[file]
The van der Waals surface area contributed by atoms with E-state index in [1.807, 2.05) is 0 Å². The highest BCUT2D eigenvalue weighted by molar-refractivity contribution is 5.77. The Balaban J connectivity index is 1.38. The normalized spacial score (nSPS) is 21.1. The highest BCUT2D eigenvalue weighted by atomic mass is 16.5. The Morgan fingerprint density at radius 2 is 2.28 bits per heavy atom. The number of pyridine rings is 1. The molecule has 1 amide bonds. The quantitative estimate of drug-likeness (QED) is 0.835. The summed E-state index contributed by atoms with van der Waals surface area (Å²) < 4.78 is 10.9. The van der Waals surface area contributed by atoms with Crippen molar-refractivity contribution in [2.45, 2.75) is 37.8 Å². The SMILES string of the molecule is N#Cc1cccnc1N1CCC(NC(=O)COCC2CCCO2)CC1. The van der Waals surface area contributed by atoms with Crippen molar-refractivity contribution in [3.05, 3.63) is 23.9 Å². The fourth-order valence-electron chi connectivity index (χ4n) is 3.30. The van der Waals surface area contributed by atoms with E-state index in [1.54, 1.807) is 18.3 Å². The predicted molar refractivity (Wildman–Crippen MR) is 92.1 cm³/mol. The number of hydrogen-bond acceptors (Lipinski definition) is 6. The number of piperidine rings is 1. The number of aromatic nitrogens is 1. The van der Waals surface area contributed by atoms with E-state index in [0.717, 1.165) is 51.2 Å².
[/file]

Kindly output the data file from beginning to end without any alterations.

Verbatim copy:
The van der Waals surface area contributed by atoms with E-state index in [1.807, 2.05) is 0 Å². The highest BCUT2D eigenvalue weighted by molar-refractivity contribution is 5.77. The Balaban J connectivity index is 1.38. The normalized spacial score (nSPS) is 21.1. The highest BCUT2D eigenvalue weighted by atomic mass is 16.5. The Morgan fingerprint density at radius 2 is 2.28 bits per heavy atom. The number of pyridine rings is 1. The molecule has 1 amide bonds. The quantitative estimate of drug-likeness (QED) is 0.835. The summed E-state index contributed by atoms with van der Waals surface area (Å²) < 4.78 is 10.9. The van der Waals surface area contributed by atoms with Crippen molar-refractivity contribution in [2.45, 2.75) is 37.8 Å². The SMILES string of the molecule is N#Cc1cccnc1N1CCC(NC(=O)COCC2CCCO2)CC1. The van der Waals surface area contributed by atoms with Crippen molar-refractivity contribution in [3.05, 3.63) is 23.9 Å². The fourth-order valence-electron chi connectivity index (χ4n) is 3.30. The van der Waals surface area contributed by atoms with E-state index in [1.54, 1.807) is 18.3 Å². The predicted molar refractivity (Wildman–Crippen MR) is 92.1 cm³/mol. The number of hydrogen-bond acceptors (Lipinski definition) is 6. The number of piperidine rings is 1. The number of aromatic nitrogens is 1. The van der Waals surface area contributed by atoms with E-state index in [0.717, 1.165) is 51.2 Å².